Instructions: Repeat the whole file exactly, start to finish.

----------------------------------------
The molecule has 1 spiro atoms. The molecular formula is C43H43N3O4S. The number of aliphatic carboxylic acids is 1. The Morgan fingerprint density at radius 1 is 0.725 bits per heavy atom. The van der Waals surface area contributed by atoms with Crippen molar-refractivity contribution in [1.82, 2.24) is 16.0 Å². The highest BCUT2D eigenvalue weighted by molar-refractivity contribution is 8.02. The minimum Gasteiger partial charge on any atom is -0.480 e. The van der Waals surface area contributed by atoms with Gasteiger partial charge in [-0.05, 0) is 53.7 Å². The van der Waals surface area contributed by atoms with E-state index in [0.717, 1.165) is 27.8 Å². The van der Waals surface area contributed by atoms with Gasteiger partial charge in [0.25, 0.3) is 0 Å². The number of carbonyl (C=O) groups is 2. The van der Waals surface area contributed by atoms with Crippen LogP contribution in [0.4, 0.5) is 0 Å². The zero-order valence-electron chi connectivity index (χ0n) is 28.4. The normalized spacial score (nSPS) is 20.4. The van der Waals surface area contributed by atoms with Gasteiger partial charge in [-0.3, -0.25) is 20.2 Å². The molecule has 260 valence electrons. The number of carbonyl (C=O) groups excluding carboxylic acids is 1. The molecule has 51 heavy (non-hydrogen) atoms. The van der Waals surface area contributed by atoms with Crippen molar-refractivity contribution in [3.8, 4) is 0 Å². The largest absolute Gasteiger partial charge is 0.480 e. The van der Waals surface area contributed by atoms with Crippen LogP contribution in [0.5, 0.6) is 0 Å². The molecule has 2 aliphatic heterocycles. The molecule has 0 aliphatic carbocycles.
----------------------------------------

The molecule has 1 spiro atoms. The molecular formula is C43H43N3O4S. The number of aliphatic carboxylic acids is 1. The Morgan fingerprint density at radius 1 is 0.725 bits per heavy atom. The van der Waals surface area contributed by atoms with Crippen molar-refractivity contribution in [1.82, 2.24) is 16.0 Å². The highest BCUT2D eigenvalue weighted by molar-refractivity contribution is 8.02. The minimum Gasteiger partial charge on any atom is -0.480 e. The van der Waals surface area contributed by atoms with Gasteiger partial charge in [-0.05, 0) is 53.7 Å². The van der Waals surface area contributed by atoms with E-state index in [0.717, 1.165) is 27.8 Å². The van der Waals surface area contributed by atoms with Gasteiger partial charge in [0.25, 0.3) is 0 Å². The number of carbonyl (C=O) groups is 2. The van der Waals surface area contributed by atoms with Crippen LogP contribution in [0.4, 0.5) is 0 Å². The zero-order valence-electron chi connectivity index (χ0n) is 28.4. The normalized spacial score (nSPS) is 20.4. The van der Waals surface area contributed by atoms with Gasteiger partial charge in [-0.3, -0.25) is 20.2 Å². The molecule has 260 valence electrons. The number of carbonyl (C=O) groups excluding carboxylic acids is 1. The molecule has 51 heavy (non-hydrogen) atoms. The van der Waals surface area contributed by atoms with Crippen molar-refractivity contribution in [3.8, 4) is 0 Å². The largest absolute Gasteiger partial charge is 0.480 e. The van der Waals surface area contributed by atoms with Crippen LogP contribution in [0.5, 0.6) is 0 Å². The molecule has 2 aliphatic heterocycles. The molecule has 0 aliphatic carbocycles.